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The United States returns to Africa

U.S. Sen. Chris Coons speaks during a meeting of the Senate Judiciary Committee at the U.S. Capitol in Washington on Feb. 22. Al Drago/Getty Images


After Trump’s insults and detachment, the Biden administration is crafting a new, more engaged approach to the continent

| LYNSEY CHUTEL | From expletive-laden rants at the start of his presidency to allowing corruption to run rampant as one of his last foreign-policy acts, former U.S. President Donald Trump’s relationship with the African continent was characterised by detachment.

While he hosted leaders considered important to his administration’s security ambitions, Trump himself never set foot on the continent. A new administration with a new foreign-policy strategy under President Joe Biden is already showing a marked shift toward African priorities.

A fresh start

“We’re not simply picking up where we left off, as if the past four years didn’t happen. We’re looking at the world with fresh eyes,” Secretary of State Antony Blinken said in a speech outlining his department’s goals.

It was part of the Biden administration’s ambition to make foreign policy serve the American middle class, but the bid to build national consensus on international issues will be felt most acutely by the countries that are prioritised or ignored.

Among the State Department’s list of eight focus areas—including immigration, the COVID-19 pandemic, U.S.-China relations, and cybersecurity—was the clear message that the U.S. government planned to return to the world stage.

Africa could benefit from the State Department’s new focus on the climate crisis and strengthening democracy, but the emphasis on rebuilding alliances will be key as regions from the Sahel to the Horn of Africa become the front lines in emerging security crises.

Hands-on in Ethiopia

The State Department’s decision to openly raise allegations of human rights abuses and massacres in Ethiopia shows a willingness to once again play a role as an international voice of conscience, a shift from the perceived moral indifference the Trump administration had toward Africa. This week, a close Biden ally, Sen. Chris Coons, arrived in Ethiopia to “convey President Biden’s grave concerns about the humanitarian crisis and human rights abuses in the Tigray region and the risk of broader instability in the Horn of Africa.”

Focus on the Horn

Signaling the importance of the conflict, Biden is also expected to tap seasoned diplomat Jeffrey Feltman as his special envoy for the Horn of Africa.

“Our consistent senior-level engagement—including on security, global health, climate change, freedom and democracy, and shared prosperity—demonstrates our commitment, and that certainly applies to the Horn of Africa,” a State Department spokesman told Foreign Policy about the appointment.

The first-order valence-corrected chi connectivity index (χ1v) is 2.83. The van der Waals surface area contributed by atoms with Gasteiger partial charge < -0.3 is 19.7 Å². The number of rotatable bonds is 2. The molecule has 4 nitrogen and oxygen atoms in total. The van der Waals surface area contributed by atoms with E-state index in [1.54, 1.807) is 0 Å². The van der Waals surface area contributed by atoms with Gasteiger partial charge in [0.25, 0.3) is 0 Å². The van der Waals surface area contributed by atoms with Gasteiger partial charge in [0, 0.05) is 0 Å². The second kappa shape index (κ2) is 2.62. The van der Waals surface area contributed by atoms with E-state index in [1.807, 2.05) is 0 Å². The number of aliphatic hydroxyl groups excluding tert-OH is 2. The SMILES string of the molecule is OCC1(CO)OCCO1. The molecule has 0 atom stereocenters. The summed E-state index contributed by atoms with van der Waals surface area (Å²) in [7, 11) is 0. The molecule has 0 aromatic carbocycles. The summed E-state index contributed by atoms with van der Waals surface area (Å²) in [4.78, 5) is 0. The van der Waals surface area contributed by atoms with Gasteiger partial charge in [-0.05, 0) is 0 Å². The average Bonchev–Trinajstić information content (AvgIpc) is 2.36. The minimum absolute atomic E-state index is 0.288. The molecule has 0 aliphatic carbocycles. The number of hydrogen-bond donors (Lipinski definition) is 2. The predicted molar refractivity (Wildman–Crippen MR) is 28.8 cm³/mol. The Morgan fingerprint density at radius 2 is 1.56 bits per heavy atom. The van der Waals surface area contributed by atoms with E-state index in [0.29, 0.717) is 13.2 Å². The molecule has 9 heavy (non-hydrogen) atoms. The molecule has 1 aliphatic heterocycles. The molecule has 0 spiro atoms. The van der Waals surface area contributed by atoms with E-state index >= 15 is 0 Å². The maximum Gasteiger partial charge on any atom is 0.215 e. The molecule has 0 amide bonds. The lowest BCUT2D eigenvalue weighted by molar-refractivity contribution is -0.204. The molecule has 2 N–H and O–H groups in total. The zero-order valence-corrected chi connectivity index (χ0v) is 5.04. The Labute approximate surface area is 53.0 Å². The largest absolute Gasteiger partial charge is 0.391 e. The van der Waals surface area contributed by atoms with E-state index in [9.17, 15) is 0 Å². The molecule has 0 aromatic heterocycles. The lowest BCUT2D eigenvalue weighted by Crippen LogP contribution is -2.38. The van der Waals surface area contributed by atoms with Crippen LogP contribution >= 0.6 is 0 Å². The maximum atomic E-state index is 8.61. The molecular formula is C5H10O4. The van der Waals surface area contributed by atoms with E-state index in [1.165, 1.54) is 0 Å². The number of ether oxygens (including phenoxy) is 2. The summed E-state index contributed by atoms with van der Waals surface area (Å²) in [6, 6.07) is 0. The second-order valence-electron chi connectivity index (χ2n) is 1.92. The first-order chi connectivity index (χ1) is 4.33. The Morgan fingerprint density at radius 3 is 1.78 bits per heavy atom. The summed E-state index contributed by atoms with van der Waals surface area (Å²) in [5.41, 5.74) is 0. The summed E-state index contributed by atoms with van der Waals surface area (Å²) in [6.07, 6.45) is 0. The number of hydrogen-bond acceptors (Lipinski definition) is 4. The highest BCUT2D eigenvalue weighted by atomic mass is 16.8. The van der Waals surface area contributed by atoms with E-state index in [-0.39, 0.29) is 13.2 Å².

While Blinken has yet to outline his policy in Somalia, Feltman’s expected appointment shows a willingness to be more active in the region. Toward the end of his term, Trump ordered the withdrawal of about 700 U.S. troops from the country, where they provided support to the Somali military, including dozens of airstrikes targeting al-Shabab.

The January withdrawal came at a time when Somalia seemed at risk of sinking further into political chaos. Last week, the State Department called on Somali politicians to set their differences aside and pursue the election process that stalled in February.

`Iraqification’ of African issues

Critics fear the U.S. influence further south could worsen the security crisis in Mozambique and in the Democratic Republic of the Congo. Earlier this month, the State Department designated insurgent groups in both countries as terrorist organisations due to their alleged links to the Islamic State. The designation makes way for greater involvement, as already seen in Mozambique, where U.S. Special Forces will begin training Mozambican security forces.

But this has raised concerns of what one analyst calls an “Iraqification” of the region through a militarised response that overlooks the socioeconomic realities on the ground in favour of what seems like a quick fix. In the Democratic Republic of the Congo, analysts fear that identifying the violence with the Islamic State overlooks the historic roots of a decades-old conflict.

Soft power

But U.S. foreign policy in Africa is about much more than military assistance. It encompasses an economic relationship that has been largely imbalanced, but also a raft of humanitarian policies that have become essential to the continent’s poor.

Former President George W. Bush had the African Growth and Opportunity Act and the massive President’s Emergency Plan for AIDS Relief, while his successor Barack Obama had Power Africa and the Young African Leaders Initiative. Even Trump, who was late to realise the region’s importance, announced the Prosper Africa trade program, largely to woo governments and business away from China’s Belt and Road Initiative.

Image matters when trying to counter Chinese influence in Africa, but these broad-brush efforts have often overlooked the agency of Africans in seeking to foster a relationship with Beijing over Washington. Obama appealed to the continent’s youth, while Trump was surprisingly popular with Africa’s authoritarian regimes.

Biden could build a legacy on the continent by prioritising the Africans left behind economically and caught in the middle of violent conflicts.


Source: Foreign Policy magazine

One comment

  1. Spot ON. The only thing left out is that the Americans under Trump and their cousins in Europe opted to prop up Bobi Wine to help them in their Ugandan endevours

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